Lisbon, Portugal, September 2015

As part of our September trip with Christy, we toured Lisbon for 3 days.  Lisbon is the capital and largest city of Portugal.  One of the oldest cities in the world and the oldest in Western Europe, Lisbon is situated at the mouth of the Tagus River (see below).

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Praca do Comercio (Commerce Square), was rebuilt after the 1755 earthquake and tsunami, which destroyed the Royal Ribeira Palace.  It faces a huge square with statues seen below.

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The Avenue leading through the backside of the Arch of the Praca do Comercio.

 

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Castelo de Sao Jorge Castle (11th century Moorish Castle) is a national monument, positioned on one of the 7 hills of Lisbon.

Below are buildings and different sites seen in Lisbon.

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Rossio Square above and below, a great meeting place and located near Rossio Train station.

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Rossio Railway Station, built around 1890, connecting Lisbon to Sintra area.

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Street markets in Alfama, the oldest district in Lisbon, a picturesque labyrinth of narrow streets, small squares, vendors, Fado (Portuguese melancholy music) restaurants, and old houses (above and below pics).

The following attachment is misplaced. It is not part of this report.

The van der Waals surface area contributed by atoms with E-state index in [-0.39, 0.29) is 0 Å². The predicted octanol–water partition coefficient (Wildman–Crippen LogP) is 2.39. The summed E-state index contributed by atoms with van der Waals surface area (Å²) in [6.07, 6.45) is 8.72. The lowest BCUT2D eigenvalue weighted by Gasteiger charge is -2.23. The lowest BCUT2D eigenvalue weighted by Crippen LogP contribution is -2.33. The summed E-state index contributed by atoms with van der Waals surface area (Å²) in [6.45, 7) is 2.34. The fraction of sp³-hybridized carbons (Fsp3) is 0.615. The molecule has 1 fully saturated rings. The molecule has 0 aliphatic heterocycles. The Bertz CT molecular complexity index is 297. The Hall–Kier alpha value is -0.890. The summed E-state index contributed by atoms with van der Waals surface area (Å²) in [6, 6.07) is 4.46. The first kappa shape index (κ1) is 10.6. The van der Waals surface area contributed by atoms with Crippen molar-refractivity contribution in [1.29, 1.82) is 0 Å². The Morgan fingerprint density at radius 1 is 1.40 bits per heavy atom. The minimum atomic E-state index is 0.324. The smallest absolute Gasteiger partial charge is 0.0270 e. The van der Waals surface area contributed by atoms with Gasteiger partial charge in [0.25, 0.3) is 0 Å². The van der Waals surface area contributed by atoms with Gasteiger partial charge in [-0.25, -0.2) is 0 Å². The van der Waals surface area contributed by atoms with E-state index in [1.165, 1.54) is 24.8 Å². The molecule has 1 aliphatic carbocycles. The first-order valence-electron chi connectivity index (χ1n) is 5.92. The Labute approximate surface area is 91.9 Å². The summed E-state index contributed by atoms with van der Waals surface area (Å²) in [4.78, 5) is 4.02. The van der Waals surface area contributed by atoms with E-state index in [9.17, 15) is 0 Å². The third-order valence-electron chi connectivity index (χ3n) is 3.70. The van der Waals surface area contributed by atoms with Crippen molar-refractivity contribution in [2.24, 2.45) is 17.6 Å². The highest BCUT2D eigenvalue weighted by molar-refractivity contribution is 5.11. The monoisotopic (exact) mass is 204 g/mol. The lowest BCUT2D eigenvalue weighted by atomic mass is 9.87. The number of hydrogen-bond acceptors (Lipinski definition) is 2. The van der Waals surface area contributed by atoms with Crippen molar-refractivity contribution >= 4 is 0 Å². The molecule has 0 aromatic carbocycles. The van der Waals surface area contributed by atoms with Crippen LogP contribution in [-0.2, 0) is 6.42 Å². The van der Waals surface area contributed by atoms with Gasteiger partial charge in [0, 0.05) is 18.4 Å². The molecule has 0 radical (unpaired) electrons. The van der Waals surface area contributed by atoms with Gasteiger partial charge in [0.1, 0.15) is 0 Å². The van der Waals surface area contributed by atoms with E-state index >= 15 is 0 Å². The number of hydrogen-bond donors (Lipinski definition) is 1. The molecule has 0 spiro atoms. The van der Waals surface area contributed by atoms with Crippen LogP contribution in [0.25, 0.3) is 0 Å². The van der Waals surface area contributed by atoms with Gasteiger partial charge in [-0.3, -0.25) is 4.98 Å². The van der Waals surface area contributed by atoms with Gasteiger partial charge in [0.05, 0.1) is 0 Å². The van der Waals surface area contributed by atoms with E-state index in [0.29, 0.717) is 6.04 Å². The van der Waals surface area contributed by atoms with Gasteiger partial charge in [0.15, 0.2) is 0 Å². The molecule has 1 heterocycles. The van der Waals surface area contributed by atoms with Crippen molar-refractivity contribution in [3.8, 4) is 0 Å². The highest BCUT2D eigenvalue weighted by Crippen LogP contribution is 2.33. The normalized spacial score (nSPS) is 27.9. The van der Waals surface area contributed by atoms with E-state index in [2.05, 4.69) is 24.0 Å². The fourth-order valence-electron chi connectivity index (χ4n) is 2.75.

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Santa Justa Lift, is an elevator connecting the lower streets of the Baixa with the higher Carmo Square and a major tourist attraction.

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One of the many trolleys on the streets of Lisbon.  More pictures of Lisbon in the future when we return with Orontes II.

 

 

Castle of Guzman, Tarifa, Spain, September 2015

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Castillo de Guzman El Bueno (Castle of Guzman the Good), built in 960 AD, is one of the best preserved in Spain. Tarifa is a bridge between Europe and Africa, and one of the most important ports through the strait of Gibraltar. Around 1292, after the Christian conquest by King Sancho IV the Brave, the castle’s governor, Alonso Perez de Guzman el Bueno, sacrificed his own son, instead of surrendering this stronghold that the king had entrusted to him.